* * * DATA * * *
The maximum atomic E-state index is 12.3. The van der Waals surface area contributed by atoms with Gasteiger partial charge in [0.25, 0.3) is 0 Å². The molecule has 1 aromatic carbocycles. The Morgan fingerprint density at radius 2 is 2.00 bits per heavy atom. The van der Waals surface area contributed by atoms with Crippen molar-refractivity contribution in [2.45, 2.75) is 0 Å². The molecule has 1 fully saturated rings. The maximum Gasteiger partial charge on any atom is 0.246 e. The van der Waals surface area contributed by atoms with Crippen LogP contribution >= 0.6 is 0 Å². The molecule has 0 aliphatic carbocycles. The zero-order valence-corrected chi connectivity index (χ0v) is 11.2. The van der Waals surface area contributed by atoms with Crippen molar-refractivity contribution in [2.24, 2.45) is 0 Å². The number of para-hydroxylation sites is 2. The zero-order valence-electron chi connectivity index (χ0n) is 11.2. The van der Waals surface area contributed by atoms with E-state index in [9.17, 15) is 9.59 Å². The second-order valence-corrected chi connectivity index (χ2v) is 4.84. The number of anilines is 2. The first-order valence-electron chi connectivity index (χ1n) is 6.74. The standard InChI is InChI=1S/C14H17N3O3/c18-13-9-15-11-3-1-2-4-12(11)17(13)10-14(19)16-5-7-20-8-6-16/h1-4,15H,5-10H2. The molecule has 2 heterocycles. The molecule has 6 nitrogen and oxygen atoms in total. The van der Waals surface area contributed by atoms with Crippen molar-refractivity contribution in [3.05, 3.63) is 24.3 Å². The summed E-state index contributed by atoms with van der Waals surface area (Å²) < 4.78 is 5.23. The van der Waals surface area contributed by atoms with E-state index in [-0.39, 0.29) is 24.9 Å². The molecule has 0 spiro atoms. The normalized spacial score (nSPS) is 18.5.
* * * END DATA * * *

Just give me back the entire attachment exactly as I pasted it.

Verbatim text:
The maximum atomic E-state index is 12.3. The van der Waals surface area contributed by atoms with Gasteiger partial charge in [0.25, 0.3) is 0 Å². The molecule has 1 aromatic carbocycles. The Morgan fingerprint density at radius 2 is 2.00 bits per heavy atom. The van der Waals surface area contributed by atoms with Crippen molar-refractivity contribution in [2.45, 2.75) is 0 Å². The molecule has 1 fully saturated rings. The maximum Gasteiger partial charge on any atom is 0.246 e. The van der Waals surface area contributed by atoms with Crippen LogP contribution >= 0.6 is 0 Å². The molecule has 0 aliphatic carbocycles. The zero-order valence-corrected chi connectivity index (χ0v) is 11.2. The van der Waals surface area contributed by atoms with Crippen molar-refractivity contribution in [2.24, 2.45) is 0 Å². The number of para-hydroxylation sites is 2. The zero-order valence-electron chi connectivity index (χ0n) is 11.2. The van der Waals surface area contributed by atoms with E-state index in [9.17, 15) is 9.59 Å². The second-order valence-corrected chi connectivity index (χ2v) is 4.84. The number of anilines is 2. The first-order valence-electron chi connectivity index (χ1n) is 6.74. The standard InChI is InChI=1S/C14H17N3O3/c18-13-9-15-11-3-1-2-4-12(11)17(13)10-14(19)16-5-7-20-8-6-16/h1-4,15H,5-10H2. The molecule has 2 heterocycles. The molecule has 6 nitrogen and oxygen atoms in total. The van der Waals surface area contributed by atoms with Crippen molar-refractivity contribution in [3.05, 3.63) is 24.3 Å². The summed E-state index contributed by atoms with van der Waals surface area (Å²) < 4.78 is 5.23. The van der Waals surface area contributed by atoms with E-state index in [-0.39, 0.29) is 24.9 Å². The molecule has 0 spiro atoms. The normalized spacial score (nSPS) is 18.5.